Tuesday, July 07, 2009
The portal wars are back! This time around, perennial winner Google isn't battling it out with Yahoo, AOL, Microsoft, and, er, Excite and Snap.
Rather, it's left with the rather easier task of sucking the oxygen out of the rooms vertical players like Zillow try to breathe in, and then battling any potential public image drawbacks to its growing status as a vertical-devouring meanie.
In the wake of Google's entry into the aggregation of property listings, Hitwise's Heather Hopkins notes the importance of the vertical: last week, 2% of Google traffic was sent off to listings in the real estate industry.
This brings up the potential contradictions and disingenuousness of the search engines' efforts to tout the merits of what's being called Universal or Blended search. The "death of the ten blue links" is a sexy way of dismissing clunky old search results pages and opening the door to a new age of more context-sensitive search results, to be sure. But when directly asked if the strategy isn't a way to keep more users on their own properties rather than sending them to those "downstream" sites Hopkins et al. spend their careers following, the search engines generally indicate something to the effect that they would never contemplate such a thing, or would "weigh these decisions in light of what's best for the user." Perhaps. But as predicted, Google's moves into blended search have done little to increase traffic (for example) for any video streaming site but YouTube. You can often extend that principle to other elements of these blends.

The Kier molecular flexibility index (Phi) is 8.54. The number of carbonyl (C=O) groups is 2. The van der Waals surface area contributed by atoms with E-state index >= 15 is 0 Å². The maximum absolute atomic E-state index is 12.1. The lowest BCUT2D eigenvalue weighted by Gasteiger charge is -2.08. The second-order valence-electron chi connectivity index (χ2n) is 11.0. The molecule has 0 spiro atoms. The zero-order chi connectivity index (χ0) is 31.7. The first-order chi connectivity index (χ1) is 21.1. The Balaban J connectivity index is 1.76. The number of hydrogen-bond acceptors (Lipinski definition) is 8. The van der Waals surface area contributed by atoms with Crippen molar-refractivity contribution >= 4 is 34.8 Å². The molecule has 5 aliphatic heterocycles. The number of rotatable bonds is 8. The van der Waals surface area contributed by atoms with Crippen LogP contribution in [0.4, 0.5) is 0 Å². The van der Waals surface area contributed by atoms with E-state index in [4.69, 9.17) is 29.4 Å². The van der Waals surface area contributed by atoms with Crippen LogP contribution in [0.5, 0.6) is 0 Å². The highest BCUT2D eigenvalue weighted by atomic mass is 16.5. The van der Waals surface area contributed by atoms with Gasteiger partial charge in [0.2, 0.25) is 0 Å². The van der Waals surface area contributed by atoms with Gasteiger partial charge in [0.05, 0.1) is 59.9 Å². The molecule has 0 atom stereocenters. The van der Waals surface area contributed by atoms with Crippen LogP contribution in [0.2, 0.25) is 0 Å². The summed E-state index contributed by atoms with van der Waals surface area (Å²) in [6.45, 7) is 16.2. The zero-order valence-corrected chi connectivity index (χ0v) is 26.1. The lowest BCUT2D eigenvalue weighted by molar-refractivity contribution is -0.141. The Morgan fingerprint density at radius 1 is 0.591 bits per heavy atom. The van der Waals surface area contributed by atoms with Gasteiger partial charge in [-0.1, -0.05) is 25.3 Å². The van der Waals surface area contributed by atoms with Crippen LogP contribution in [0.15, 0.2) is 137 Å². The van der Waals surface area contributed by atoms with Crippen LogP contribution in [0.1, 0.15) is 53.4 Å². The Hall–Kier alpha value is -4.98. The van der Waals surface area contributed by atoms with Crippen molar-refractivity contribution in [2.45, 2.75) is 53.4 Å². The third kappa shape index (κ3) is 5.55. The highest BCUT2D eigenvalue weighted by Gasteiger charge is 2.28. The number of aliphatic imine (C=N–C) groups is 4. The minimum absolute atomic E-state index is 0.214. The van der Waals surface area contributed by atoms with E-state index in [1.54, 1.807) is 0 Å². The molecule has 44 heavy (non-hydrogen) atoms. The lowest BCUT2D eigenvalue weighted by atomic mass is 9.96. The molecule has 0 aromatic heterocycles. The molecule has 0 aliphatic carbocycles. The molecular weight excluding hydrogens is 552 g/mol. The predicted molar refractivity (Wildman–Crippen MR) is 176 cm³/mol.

As Hopkins notes astutely: "The real question for Real Estate websites is whether (and when) property listings will be included in the search engine results page on Google.com." The search engines have plenty of alibis handy for their land grab behaviors -- for example, they've built out a variety of metasearch and aggregation models (such as Google Video and Yahoo Video) that offer due credit to a variety of third party providers. But the real power comes from that first page of SERP's -- the ones we keep such close watch on with heat maps and Google Analytics referral statistics (when they do refer traffic downstream, that is). Google isn't sending you from Google.com to some other provider of news headlines; it's sending you to Google News.